Trust your instincts.
One of the first things my father taught me. And it is a rule that has served with well in life.
On tests. When ordering in a restaurant. Everything but romance.
I should have listened a little closer to that life lesson this week.
We have been having some unseasonably cool weather here in the tropics. The night temperatures have dropped into the lower 60s.
For those of you who are teakettle deep in snow or rain, I know that does not sound like much. I can scent the crocodile tears from here. (Wait. That may be from the laguna.)
But, when you are accustomed to days where temperatures stay in the 70s all through the night, that dive means something. During the festival events in the evening, it often looked as if the Inuit had sent a large delegation to town -- parkas and all. Even I wore a long sleeved shirt over an undershirt.
When the sun is out, I have been taking advantage of its heat. Most of the places where I like to read are in the shade. But I spotted an old plastic chair in the garden that would be easy to move into the sun for a tad of reading.
I should point out this is one of the advantages of a Kindle over an iPad. I can actually read my Kindle in the sun.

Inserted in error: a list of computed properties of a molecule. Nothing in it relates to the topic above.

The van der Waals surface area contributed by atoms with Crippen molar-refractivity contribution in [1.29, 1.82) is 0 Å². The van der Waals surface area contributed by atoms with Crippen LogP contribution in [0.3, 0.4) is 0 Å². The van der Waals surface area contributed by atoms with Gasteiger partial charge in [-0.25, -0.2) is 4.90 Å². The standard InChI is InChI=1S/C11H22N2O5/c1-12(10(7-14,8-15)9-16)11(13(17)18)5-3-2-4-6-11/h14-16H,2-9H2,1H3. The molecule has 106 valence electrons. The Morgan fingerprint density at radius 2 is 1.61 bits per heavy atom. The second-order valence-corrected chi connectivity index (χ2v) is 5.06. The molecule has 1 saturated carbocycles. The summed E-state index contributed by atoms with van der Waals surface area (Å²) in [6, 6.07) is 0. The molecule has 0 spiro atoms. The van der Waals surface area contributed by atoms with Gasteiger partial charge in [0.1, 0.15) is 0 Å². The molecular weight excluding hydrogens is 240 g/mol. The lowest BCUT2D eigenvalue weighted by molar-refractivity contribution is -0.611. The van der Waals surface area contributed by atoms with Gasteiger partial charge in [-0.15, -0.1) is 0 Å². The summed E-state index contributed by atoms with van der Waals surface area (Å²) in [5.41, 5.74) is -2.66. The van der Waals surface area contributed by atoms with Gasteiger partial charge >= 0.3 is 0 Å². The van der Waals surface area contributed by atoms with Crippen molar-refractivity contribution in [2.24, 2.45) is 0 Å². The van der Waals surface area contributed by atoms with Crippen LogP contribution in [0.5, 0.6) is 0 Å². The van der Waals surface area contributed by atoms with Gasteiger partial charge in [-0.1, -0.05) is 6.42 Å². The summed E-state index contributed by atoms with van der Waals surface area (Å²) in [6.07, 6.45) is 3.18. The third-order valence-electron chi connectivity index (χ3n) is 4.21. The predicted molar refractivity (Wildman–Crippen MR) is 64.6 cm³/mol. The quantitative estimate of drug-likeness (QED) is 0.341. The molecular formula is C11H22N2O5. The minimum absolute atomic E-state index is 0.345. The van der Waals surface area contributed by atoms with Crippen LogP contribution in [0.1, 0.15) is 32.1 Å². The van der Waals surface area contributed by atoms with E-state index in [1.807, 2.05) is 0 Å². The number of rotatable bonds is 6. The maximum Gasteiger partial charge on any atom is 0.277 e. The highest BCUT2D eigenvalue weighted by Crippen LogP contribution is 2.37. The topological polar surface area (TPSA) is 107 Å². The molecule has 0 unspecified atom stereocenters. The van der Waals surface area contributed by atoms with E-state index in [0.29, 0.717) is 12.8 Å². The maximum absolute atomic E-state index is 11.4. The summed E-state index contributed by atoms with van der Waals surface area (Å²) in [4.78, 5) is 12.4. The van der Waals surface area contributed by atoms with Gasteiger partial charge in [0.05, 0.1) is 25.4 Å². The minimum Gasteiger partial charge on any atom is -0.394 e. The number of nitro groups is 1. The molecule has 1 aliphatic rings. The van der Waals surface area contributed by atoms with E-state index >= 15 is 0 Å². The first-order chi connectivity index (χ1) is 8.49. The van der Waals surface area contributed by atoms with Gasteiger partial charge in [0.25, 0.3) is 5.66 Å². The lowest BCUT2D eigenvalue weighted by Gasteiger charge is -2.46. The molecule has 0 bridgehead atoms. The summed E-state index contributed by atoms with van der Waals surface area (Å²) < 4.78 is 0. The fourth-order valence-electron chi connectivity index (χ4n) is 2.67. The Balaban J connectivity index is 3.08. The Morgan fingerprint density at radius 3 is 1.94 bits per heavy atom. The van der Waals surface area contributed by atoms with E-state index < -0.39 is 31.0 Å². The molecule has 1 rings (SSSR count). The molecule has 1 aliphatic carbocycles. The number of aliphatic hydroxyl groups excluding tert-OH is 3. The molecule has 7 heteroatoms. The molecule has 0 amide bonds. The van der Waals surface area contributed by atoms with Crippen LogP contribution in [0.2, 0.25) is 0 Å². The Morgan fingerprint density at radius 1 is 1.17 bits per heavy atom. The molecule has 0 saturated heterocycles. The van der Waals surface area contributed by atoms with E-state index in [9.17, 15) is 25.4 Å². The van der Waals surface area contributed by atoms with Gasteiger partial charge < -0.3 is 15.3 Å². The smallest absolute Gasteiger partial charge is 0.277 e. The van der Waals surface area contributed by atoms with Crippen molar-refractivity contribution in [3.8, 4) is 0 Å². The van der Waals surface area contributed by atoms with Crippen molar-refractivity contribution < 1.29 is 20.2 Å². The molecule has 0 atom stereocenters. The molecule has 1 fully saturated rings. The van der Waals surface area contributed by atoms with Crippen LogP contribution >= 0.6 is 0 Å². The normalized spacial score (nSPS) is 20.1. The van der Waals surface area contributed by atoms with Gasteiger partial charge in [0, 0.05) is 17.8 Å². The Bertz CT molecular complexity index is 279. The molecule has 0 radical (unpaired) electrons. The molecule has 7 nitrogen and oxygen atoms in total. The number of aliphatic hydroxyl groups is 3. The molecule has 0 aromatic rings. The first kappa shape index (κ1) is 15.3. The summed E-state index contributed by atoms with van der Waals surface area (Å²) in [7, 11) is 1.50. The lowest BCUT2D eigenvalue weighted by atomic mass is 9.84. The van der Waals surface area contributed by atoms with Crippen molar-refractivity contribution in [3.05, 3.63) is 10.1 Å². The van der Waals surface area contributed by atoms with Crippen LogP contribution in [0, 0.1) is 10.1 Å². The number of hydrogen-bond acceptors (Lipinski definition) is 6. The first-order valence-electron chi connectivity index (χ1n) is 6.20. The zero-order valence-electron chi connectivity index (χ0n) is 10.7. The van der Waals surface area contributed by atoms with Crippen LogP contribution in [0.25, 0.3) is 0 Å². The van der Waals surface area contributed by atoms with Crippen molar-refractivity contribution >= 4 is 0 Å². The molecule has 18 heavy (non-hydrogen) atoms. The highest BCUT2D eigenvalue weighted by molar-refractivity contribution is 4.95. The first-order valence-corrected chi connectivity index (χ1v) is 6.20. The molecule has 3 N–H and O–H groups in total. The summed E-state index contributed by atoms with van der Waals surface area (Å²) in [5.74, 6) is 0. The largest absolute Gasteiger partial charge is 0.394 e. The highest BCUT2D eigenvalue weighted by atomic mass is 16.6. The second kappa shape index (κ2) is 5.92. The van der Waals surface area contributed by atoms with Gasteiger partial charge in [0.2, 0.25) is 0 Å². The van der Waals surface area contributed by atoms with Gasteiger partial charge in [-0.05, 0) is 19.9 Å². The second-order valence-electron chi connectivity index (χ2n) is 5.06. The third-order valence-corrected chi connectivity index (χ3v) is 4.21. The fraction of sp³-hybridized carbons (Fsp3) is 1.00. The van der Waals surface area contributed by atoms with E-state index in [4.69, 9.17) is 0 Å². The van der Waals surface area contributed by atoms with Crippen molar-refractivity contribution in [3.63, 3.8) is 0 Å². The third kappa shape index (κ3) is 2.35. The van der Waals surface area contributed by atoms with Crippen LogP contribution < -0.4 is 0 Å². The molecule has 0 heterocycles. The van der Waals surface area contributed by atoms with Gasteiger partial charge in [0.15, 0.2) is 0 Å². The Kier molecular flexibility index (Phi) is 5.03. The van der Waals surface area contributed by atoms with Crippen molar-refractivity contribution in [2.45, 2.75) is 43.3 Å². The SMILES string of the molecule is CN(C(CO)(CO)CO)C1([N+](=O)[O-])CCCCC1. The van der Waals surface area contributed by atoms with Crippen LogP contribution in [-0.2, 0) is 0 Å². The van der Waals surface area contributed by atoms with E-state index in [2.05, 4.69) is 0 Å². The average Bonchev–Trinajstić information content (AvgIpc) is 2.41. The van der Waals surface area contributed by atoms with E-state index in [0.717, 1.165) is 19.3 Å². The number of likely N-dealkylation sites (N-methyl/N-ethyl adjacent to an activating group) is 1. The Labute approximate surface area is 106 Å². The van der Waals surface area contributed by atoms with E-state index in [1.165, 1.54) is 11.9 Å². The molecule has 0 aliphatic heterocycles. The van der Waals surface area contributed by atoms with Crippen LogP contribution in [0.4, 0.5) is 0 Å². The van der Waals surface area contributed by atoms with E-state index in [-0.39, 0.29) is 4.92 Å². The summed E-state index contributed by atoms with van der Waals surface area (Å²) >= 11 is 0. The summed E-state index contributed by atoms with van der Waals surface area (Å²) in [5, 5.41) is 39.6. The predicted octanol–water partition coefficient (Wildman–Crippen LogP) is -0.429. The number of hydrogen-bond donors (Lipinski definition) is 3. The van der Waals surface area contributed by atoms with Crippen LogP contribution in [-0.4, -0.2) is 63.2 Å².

When I started moving the chair, I noticed that grackles had been using it as a bombing target. That was not a bother. I have sat on worse.
But I also noticed a lot of sticky spots. Almost like conifer sap. I then realized it came from the mango tree. And, even though a bit hardened by the sun, it was still too sticky to sit on. (If you click on the photograph you can see them. The dark spots.)
I started to get the garden hose. But I quickly rejected the idea.
After all, I would have to walk all the way across the garden to turn on the pump for the well water, wash down the chair, and then walk all the way back to turn off the pump. What would I have then? A wet chair. Easier simply to wash my shorts -- if they got spotty.
So, I sat smugly in my laziness. Reading about some political catastrophe or other in the news.
And then I felt it. Movement. On my arms. On my legs. My first reaction was the pesky little ants that we have everywhere here had paid an unexpected call.
But if you look at the blown-up version of the photograph, you will see another clue that I initially missed. The underside of the chair is traversed with spider silk.
What I thought were ants turned out to be a new hatch of baby spiders.
They were all over me. Apparently, moving the chair into the sun was their signal to start looking for a home of their own.
Here was my dilemma. I like spiders. They do an incredible amount of good in the garden. Especially against my sworn enemy -- the mosquitoes. But their very number was a bit spooky.
Getting them off of me was not going to be easy without a bit of arachnid genocide. Waiting for them to leave was not going to work, either. Some appeared to be happy to take up residence on me.
So, I gently blew. Then brushed. Shook out my shirt and shorts. But to no avail. I eventually retreated to the shower for a ritual baptism of the spiders.
If I had stuck with my first instinct to wash off the chair, I would have avoided this little episode.
But I would also have missed a good story.